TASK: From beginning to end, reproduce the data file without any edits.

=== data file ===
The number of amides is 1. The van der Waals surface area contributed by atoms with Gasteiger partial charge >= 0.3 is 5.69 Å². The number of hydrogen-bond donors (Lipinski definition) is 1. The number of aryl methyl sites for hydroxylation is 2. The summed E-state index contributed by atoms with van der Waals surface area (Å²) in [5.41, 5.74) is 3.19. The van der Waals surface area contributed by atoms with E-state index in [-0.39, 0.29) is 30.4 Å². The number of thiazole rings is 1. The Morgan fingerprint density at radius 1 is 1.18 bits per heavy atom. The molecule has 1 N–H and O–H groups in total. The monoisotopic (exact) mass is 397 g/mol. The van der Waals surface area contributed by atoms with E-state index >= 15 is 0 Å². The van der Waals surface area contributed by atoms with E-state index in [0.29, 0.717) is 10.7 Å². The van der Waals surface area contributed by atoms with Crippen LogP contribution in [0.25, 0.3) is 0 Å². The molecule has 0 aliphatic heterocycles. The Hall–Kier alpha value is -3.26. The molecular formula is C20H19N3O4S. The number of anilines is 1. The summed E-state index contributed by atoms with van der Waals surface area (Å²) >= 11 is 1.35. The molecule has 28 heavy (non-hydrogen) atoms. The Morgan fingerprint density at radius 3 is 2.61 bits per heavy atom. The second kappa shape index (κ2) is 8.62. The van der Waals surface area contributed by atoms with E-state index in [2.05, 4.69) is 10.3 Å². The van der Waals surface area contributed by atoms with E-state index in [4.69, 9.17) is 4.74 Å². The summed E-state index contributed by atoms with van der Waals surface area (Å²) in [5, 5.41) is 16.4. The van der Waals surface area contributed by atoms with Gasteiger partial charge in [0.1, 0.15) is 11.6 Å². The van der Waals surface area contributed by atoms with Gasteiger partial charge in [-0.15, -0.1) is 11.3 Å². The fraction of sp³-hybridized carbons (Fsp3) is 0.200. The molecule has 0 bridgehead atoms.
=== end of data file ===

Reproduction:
The number of amides is 1. The van der Waals surface area contributed by atoms with Gasteiger partial charge >= 0.3 is 5.69 Å². The number of hydrogen-bond donors (Lipinski definition) is 1. The number of aryl methyl sites for hydroxylation is 2. The summed E-state index contributed by atoms with van der Waals surface area (Å²) in [5.41, 5.74) is 3.19. The van der Waals surface area contributed by atoms with E-state index in [-0.39, 0.29) is 30.4 Å². The number of thiazole rings is 1. The Morgan fingerprint density at radius 1 is 1.18 bits per heavy atom. The molecule has 1 N–H and O–H groups in total. The monoisotopic (exact) mass is 397 g/mol. The van der Waals surface area contributed by atoms with E-state index >= 15 is 0 Å². The van der Waals surface area contributed by atoms with E-state index in [0.29, 0.717) is 10.7 Å². The van der Waals surface area contributed by atoms with Crippen LogP contribution in [0.25, 0.3) is 0 Å². The molecule has 0 aliphatic heterocycles. The Hall–Kier alpha value is -3.26. The molecular formula is C20H19N3O4S. The number of anilines is 1. The summed E-state index contributed by atoms with van der Waals surface area (Å²) >= 11 is 1.35. The molecule has 28 heavy (non-hydrogen) atoms. The Morgan fingerprint density at radius 3 is 2.61 bits per heavy atom. The second kappa shape index (κ2) is 8.62. The van der Waals surface area contributed by atoms with E-state index in [2.05, 4.69) is 10.3 Å². The van der Waals surface area contributed by atoms with E-state index in [4.69, 9.17) is 4.74 Å². The summed E-state index contributed by atoms with van der Waals surface area (Å²) in [5, 5.41) is 16.4. The van der Waals surface area contributed by atoms with Gasteiger partial charge in [0.1, 0.15) is 11.6 Å². The van der Waals surface area contributed by atoms with Gasteiger partial charge in [-0.15, -0.1) is 11.3 Å². The fraction of sp³-hybridized carbons (Fsp3) is 0.200. The molecule has 0 bridgehead atoms.